Beyond Host Defense: Deregulation of Drosophila Immunity and Age-Dependent Neurodegeneration.
Arora S., Ligoxygakis P.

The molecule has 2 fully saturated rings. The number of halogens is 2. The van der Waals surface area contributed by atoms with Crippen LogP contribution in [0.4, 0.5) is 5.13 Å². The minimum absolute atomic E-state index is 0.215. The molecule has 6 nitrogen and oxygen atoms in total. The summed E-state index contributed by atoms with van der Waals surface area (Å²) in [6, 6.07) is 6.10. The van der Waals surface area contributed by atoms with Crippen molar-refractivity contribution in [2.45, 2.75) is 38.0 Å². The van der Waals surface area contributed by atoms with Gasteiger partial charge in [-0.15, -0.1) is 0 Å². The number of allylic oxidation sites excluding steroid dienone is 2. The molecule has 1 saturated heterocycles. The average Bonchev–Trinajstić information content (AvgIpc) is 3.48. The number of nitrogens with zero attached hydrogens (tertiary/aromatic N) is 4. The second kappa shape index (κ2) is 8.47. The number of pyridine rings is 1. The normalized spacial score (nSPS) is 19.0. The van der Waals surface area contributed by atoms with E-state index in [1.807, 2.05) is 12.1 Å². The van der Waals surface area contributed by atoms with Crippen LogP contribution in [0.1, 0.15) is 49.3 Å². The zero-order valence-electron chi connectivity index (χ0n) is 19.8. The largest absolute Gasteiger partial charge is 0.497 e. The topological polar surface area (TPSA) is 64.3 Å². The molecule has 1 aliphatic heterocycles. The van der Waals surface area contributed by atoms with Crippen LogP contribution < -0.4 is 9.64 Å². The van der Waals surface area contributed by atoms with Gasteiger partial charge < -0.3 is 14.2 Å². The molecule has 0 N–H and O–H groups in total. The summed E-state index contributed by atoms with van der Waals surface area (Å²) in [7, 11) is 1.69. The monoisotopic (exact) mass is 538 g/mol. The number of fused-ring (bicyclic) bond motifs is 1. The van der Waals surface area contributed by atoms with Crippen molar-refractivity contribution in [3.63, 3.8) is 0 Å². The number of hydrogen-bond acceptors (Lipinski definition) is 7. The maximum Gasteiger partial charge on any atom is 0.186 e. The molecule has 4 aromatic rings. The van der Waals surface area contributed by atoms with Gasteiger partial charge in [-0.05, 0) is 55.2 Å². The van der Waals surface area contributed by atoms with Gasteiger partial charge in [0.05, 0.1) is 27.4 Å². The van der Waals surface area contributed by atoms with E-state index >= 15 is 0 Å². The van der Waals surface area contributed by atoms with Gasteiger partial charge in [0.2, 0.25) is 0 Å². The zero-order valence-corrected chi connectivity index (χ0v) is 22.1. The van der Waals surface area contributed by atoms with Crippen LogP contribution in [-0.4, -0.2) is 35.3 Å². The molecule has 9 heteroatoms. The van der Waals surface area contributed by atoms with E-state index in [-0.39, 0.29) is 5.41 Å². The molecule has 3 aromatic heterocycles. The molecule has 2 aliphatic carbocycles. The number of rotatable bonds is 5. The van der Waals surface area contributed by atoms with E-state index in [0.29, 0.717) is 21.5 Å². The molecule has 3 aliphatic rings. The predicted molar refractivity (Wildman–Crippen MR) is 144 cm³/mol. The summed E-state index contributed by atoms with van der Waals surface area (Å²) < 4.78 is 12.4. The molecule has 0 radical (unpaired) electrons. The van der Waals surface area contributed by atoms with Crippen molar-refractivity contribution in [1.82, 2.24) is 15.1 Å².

Age-dependent neurodegenerative disorders are a set of diseases that affect millions of individuals worldwide. Apart from a small subset that are the result of well-defined inherited autosomal dominant gene mutations (e.g., those encoding the β-amyloid precursor protein and presenilins), our understanding of the genetic network that underscores their pathology, remains scarce. Genome-wide association studies (GWAS) especially in Alzheimer's disease patients and research in Parkinson's disease have implicated inflammation and the innate immune response as risk factors. However, even if GWAS etiology points toward innate immunity, untangling cause, and consequence is a challenging task. Specifically, it is not clear whether predisposition to de-regulated immunity causes an inadequate response to protein aggregation (such as amyloid or α-synuclein) or is the direct cause of this aggregation. Given the evolutionary conservation of the innate immune response in Drosophila and humans, unraveling whether hyperactive immune response in glia have a protective or pathological role in the brain could be a potential strategy in combating age-related neurological diseases.